The Five Questions: Ann Sussman

 

annsussman

“The book provided a means to resolve ‘childhood trauma’ and I now understand my deeper motivations for writing it.”

Ann Sussman is the first nonfiction guest at The Five Questions, and will be my co-panelist at a Harvard Book Store reading, Monday, June 22 at 7pm titled, The Power of Place. She will be reading from her recently published book, Cognitive Architecture, a exploration of the surprising links between our internal neurology and our external built environment. I hope our Greater Boston friends will join us June 22!

  1. What’s the surprising inspiration behind the book you’ve published?

I didn’t realize, until much after the fact, that it was my early childhood experience and specifically my relationship with my mother that lead me – no, drove me – to write Cognitive Architecture. Perhaps, one can take everything back to pre-school days, but in my case, my mother was not always available in ways I most needed her to be; though physically present, severe, untreated, depression took her away from me much of the time. In need of attachment, I looked for and found it elsewhere, specifically, in buildings. They seemed so constant, reliable, and ready to ‘see’ me. I had no idea until I started researching Cognitive Architecture, many decades later, that people do indeed ‘see’ faces subconsciously in building facades, and are oriented by and emotionally attach to them, whether actively aware of it or not. In a sense, the book provided a means to resolve ‘childhood trauma’ and I now understand my deeper motivations for writing it. Anne Morrow Lindbergh writes, “the only true way to reach the universal, (is) through the knot-hole of the personal.” This is true, I also see, in ways I never could have imagined.

  1. If you could rescue one obscure book and make it more widely known to the world, which book would you choose and why?

Eric Kandel, The Age of Insight, (2012). Neither book, nor author, are obscure, but still not as widely read as they should be. Kandel, a Nobel-prize winning neuroscientist at Columbia, bridges the arts and sciences here cogently explaining how new findings in brain science can help us understand why the visual arts captivate us the way they do. Kandel’s book was an important resource for Cognitive Architecture and I think more people would be fascinated by its contents – if they knew of its existence.

  1. You can ask one question to any author, living or dead. What would you ask and why?

I would have to ask Henry David Thoreau what he thought of modern-day Concord, (a town where the average home price is now about $1 million) and today’s growing Green movement. I would like to know how he thought of and explained American habits of over-consumption as well as his response to seeing his work undergird the growing environmental movement in this country. I would like to hear his assessment of the contradictions inherent in these contemporaneous developments, more than a century and a half since his passing.

  1. What’s the best (or your favorite) feedback you’ve received from a reader?

The best feedback, by far, is “Your book changed how I see architecture or the built-environment generally.” When I get that, it’s super – because that was the intent!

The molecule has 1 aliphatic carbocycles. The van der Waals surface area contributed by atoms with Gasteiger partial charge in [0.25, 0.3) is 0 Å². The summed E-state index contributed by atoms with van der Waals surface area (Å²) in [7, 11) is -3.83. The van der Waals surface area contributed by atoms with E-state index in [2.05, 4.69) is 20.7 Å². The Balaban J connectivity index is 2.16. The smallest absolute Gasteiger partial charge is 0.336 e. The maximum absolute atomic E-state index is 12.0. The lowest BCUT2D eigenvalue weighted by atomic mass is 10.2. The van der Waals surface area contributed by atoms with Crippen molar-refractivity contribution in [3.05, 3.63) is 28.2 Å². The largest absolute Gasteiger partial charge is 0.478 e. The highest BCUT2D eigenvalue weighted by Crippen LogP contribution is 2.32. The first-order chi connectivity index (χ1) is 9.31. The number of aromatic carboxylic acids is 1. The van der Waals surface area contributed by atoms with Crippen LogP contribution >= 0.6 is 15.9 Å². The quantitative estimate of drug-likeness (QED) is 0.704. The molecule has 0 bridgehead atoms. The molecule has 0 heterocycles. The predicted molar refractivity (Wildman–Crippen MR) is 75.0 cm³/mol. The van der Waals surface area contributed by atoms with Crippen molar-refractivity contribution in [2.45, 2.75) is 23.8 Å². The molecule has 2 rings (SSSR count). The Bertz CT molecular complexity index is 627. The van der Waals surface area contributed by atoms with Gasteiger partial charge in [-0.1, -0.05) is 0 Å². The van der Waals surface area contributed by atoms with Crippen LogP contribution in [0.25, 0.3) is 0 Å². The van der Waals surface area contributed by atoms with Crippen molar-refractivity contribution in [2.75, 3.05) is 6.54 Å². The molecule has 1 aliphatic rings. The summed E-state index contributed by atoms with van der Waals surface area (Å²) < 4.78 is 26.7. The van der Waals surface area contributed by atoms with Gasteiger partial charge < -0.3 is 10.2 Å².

1. What’s the worst writing advice you’ve received from a teacher?

I can’t recall a teacher ever giving writing advice! Except on one occasion, my college adviser noted, “Your writing needs work, but not as much as many of your classmates.” Not exactly helpful. But what I do recall, at a time when I was struggling with identity, was a psychiatrist saying, “You’re an artist”, and a short while later, another psychiatrist saying, “You’re a writer.” This was terribly confusing. Could I be both? Are they one and the same? But, I am no longer troubled by such distinctions. I now see that we humans both live in our stories and our buildings, that narrative is intrinsic to the human condition, and the creative effort to create one or the other has many similarities.

For more information about Ann Sussman and her books:

Visit her online at: annsussman.com

Follow her on Twitter at: @ann_sussman

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One Comment

  • Lisa Yaffee says:

    I should find a fact checker before posting, but that won’t stop me. I remember correctly, HD Thoreau’s dad invented the graphite pencil (though Wikipedia says that HD did) but they did own a factory and a pretty big house. The family unit seemed far from poor. Also if I remember correctly, his parents were living less than 2 miles from his cabin on the pond and he would go home to get mom to do his laundry and also to eat home cooked meals pretty frequently! This info is from folklorist and possible liar Horace Beck, a college prof of mine. (I didnt fact check him either…) It seems to me that HD would be familiar with the contradicitons embodied in Concord Today. He went to Harvard, which cost money, even in the 1830s. he helped found Concord Academy, which may or may not be the anscester of today’s CA, but again a school for children of privilege. If he were truly destitute he would not be able to afford to build a cabin on Emerson’s land or live without a job, even if he wanted to subsist on the land. I’m wondering if he didnt work in his dad’s pencil factory during at least some of his tenure at Walden. He was there for over 2 years, even though the book documents only 1.

    You give good Interview! Very interesting, compelling, coherent! Bravo!!!!

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